For example, think back to the last time you called your cable company, filed an insurance claim, or booked a vacation. When you were done, how did it feel? Was the overall experience easy and enjoyable — or headache-inducing? What did you think of the company that provided the experience?
We’re not just talking about the customer service you received — the customer experience is broader and deeper than that. What’s important is the total perception of the company, interaction by interaction, from the first touchpoint to the last. This may include navigating the website, talking to sales reps over the phone, visiting a store, sampling a product or service, and experiencing an onboarding phase after a purchase.
The point is that at every one of these moments, customers form judgements about whether a company is living up to their expectations, and making it easy and enjoyable for them to do business with. In other words, customer experience is the sum of all these interactions.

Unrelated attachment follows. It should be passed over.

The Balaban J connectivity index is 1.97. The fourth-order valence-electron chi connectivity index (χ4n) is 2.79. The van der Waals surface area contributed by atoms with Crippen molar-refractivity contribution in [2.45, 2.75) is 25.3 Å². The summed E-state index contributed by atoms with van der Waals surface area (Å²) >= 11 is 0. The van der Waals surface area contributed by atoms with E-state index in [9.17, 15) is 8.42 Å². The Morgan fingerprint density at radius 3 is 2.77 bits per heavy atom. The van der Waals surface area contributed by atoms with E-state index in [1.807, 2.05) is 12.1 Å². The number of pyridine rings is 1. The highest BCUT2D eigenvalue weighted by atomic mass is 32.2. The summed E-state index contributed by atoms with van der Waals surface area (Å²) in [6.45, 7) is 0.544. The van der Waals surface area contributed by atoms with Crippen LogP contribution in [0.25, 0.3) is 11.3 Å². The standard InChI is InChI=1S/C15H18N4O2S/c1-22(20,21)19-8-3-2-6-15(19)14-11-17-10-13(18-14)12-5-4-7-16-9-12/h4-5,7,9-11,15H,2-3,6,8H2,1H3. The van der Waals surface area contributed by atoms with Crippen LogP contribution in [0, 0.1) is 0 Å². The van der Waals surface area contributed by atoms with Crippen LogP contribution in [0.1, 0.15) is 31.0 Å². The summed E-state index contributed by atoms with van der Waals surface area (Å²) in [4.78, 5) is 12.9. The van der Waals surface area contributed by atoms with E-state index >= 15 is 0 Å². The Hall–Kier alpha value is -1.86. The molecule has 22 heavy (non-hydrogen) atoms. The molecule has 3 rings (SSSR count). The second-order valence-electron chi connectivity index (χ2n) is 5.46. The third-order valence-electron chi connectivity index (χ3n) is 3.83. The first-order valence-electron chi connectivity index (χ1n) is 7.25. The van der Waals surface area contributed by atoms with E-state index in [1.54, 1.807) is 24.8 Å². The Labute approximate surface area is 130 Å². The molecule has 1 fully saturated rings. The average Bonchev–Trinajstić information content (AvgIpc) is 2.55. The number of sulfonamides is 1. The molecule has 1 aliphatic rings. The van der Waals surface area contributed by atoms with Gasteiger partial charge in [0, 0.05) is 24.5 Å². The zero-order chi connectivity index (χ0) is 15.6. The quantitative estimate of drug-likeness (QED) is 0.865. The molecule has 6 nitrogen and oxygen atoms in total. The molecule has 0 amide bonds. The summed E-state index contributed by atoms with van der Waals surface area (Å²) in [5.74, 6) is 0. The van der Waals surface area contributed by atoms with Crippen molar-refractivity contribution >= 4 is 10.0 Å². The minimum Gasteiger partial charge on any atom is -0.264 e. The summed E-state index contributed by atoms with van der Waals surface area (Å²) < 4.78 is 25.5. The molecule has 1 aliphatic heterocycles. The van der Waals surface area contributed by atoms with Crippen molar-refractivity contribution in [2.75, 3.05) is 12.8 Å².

Why is customer experience important?
Customers have always wanted a consistently good buying experience and the best value they can get — but the stakes are higher these days. Technological advances (i.e., the Fourth Industrial Revolution) have led to disruption across every industry. This has given customers greater choice and greater freedom to take their business elsewhere if they’re not receiving the experience they expect. Not happy buying expensive razor blades? Why not sign up for an inexpensive monthly subscription and have them delivered to your door? Fed up with mediocre hotel chains that don’t offer value for money? Why not try AirBnB?
The rise of social media and review websites such as Tripadvisor and Yelp also give consumers more of a voice than ever before if a company provides a poor experience. Whereas consumers might have shared a bad experience with friends and family in the past, social media means they can amplify experiences — for better or worse — to a much wider audience.